The history of alternative fuels goes back to the very first days of the car industry. In 1900, more than half the cars were running on ethanol, steam, and electricity.9 Many of Karl Benz's early diesel engines ran on peanut oil, a "biofuel." Henry Ford's first car ran on alcohol, and his wife, Clara, drove an electric vehicle. Thomas Edison invested considerable time and money in improving batteries. Electric vehicles were the safest, quietest cars on the road.
Back then, petroleum fuels were considered dangerous and in limited supply. It wasn't obvious that petroleum would dominate. But all that changed in 1901, when oil was struck at the Spindletop oil field near Beaumont, Texas, tripling U.S. oil production overnight. Several other similar gushers were found nearby in the following months.
Fears about oil supply vanished, and the death spiral of alternatives began. Gasoline's explosiveness remained an issue, but drivers, mechanics, and manufacturers learned to work around it. By the time the Model T went into production in Detroit in 1908, gasoline was firmly entrenched. Steam was in sharp decline, ethanol was relegated to occasional farm use, and electric vehicles clung to a dwindling city car market.
Gasoline's sister fuel, diesel, emerged in the 1920s to power the more durable compression ignition engines then being introduced in delivery trucks. Unlike gasoline, diesel fuel never faced any viable competitors. It was the exclusive fuel for trucks from the very beginning.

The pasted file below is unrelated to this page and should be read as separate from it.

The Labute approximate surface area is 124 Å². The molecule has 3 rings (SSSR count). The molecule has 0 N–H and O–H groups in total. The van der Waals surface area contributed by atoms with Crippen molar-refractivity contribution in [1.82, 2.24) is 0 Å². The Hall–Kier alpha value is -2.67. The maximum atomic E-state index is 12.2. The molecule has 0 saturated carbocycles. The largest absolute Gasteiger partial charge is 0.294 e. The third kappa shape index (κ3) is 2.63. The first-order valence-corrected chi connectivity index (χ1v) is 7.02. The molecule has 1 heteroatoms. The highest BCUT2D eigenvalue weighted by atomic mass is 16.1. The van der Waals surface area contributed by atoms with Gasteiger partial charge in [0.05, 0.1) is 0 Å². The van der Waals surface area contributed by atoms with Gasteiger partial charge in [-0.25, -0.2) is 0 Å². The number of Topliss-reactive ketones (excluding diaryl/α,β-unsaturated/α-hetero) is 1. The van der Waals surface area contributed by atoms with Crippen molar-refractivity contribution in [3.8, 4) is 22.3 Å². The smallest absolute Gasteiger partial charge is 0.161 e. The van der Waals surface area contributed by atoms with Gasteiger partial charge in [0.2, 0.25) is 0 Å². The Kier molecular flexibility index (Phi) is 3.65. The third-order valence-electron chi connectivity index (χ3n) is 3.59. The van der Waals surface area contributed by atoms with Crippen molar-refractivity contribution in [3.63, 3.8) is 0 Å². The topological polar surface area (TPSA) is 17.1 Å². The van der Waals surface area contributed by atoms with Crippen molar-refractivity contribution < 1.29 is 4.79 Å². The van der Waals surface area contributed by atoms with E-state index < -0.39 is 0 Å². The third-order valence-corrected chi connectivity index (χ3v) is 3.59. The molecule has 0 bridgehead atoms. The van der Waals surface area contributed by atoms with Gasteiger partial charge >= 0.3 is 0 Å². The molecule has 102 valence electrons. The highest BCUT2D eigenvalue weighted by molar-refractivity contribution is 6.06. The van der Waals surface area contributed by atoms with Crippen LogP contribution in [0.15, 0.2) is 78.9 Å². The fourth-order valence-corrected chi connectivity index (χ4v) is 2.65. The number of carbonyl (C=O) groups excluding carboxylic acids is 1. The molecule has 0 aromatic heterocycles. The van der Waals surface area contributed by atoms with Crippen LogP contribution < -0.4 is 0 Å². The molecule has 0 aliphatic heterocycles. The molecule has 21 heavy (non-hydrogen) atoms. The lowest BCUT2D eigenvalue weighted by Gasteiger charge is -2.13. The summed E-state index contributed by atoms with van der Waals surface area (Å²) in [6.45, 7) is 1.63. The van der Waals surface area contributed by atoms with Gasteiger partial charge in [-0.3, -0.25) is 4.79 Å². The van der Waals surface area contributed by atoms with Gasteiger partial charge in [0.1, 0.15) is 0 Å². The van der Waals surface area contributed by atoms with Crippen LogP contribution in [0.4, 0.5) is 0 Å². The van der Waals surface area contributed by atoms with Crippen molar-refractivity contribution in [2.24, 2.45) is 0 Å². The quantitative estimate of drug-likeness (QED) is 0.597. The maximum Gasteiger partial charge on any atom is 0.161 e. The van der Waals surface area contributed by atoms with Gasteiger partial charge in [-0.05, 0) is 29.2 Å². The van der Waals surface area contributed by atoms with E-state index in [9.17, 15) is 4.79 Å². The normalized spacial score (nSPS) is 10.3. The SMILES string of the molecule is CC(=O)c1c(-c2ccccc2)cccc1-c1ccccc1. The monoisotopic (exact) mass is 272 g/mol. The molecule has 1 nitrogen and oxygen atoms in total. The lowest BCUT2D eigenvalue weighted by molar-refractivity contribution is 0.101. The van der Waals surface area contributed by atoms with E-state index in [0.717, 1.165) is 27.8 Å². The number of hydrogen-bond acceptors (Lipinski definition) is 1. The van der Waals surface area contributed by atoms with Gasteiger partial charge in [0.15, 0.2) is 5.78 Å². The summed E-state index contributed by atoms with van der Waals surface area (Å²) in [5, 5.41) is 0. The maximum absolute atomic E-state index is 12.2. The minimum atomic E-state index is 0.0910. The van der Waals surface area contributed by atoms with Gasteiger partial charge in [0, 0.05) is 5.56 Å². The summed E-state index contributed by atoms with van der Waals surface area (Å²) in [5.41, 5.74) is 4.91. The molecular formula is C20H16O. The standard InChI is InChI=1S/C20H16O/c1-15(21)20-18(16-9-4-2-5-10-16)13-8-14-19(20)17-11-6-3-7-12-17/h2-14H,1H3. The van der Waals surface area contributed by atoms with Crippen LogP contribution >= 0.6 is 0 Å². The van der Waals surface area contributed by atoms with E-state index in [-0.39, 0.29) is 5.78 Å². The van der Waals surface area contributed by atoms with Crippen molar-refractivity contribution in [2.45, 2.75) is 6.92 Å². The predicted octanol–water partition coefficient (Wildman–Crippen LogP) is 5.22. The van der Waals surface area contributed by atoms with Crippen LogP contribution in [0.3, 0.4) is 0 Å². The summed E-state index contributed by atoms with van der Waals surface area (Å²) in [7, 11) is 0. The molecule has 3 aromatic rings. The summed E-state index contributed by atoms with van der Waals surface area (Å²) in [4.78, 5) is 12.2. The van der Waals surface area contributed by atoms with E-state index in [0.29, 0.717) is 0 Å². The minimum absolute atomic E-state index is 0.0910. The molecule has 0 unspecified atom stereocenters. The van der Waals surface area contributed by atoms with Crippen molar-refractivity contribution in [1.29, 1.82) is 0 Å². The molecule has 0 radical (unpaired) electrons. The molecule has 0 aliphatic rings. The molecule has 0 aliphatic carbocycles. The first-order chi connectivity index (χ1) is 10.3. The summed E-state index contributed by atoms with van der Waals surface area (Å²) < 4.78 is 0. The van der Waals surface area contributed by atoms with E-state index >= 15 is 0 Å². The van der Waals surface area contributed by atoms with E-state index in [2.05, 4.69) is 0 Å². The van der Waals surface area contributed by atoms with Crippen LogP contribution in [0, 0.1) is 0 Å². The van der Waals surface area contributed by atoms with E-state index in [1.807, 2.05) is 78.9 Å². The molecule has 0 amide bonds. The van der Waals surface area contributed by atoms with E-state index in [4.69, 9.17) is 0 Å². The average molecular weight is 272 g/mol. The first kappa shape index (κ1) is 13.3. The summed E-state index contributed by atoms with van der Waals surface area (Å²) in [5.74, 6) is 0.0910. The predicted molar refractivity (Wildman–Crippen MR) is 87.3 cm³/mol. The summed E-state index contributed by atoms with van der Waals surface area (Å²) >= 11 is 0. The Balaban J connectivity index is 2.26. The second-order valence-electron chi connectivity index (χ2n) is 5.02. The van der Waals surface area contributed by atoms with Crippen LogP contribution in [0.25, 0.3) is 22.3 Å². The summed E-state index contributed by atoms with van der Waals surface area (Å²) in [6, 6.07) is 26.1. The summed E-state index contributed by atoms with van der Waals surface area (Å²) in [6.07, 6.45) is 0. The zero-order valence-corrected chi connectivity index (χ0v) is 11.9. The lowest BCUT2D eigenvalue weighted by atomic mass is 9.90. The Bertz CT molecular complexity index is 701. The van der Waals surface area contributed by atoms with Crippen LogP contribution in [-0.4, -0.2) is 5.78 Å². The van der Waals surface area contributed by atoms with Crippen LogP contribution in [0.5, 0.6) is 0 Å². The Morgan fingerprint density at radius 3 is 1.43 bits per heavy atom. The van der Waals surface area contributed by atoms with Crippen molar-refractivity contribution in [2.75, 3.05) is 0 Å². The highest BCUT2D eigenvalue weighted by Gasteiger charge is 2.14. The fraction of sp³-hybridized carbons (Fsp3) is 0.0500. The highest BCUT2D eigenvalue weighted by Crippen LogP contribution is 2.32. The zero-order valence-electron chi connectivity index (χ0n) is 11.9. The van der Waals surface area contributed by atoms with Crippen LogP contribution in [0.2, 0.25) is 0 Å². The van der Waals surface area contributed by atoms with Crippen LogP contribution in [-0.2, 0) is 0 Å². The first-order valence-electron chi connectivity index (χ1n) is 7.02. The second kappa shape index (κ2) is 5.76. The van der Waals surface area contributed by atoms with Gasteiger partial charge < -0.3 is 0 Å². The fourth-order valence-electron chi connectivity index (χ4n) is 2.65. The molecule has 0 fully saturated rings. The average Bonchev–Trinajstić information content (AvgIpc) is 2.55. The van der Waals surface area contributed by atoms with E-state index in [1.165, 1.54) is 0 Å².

As consumers became more and more accepting of the downsides of the gasoline-powered internal combustion engine, automakers and oil companies locked in manufacturing, production, and fuel distribution processes and investments that supported this system. A vast array of pollution laws, safety regulations, and energy subsidies were built around petroleum beginning in the 1960s. The system began to take on a life of its own.
The system has now become so captive to oil that alternative fuels face huge barriers in trying to penetrate the market. Throughout the twentieth century, oil retained at least a 97 percent market share in vehicles in almost every country. Only in Brazil was it seriously challenged—but even there, gasoline's market share never dipped below 60 percent.10
For the last half century, alternative fuels have periodically benefited from public subsidies, ambitious government initiatives, political allies, and eager industry investments. Interest picked up in the latter part of the twentieth century. New Zealand and later other countries promoted natural gas. President George H. W. Bush touted methanol. Electricity companies promoted and subsidized electric vehicles, and the State of California mandated zero-emission vehicles. The U.S. Congress passed a law in 1992 establishing a goal of 10 percent alternative fuels by 2000 and 30 percent by 2010. And presidents Romano Prodi of the European Commission and George W. Bush both touted hydrogen. Time after time, calls for replacing gasoline and diesel fuel have roused public interest and sometimes spurred investments, only to fall by the wayside.
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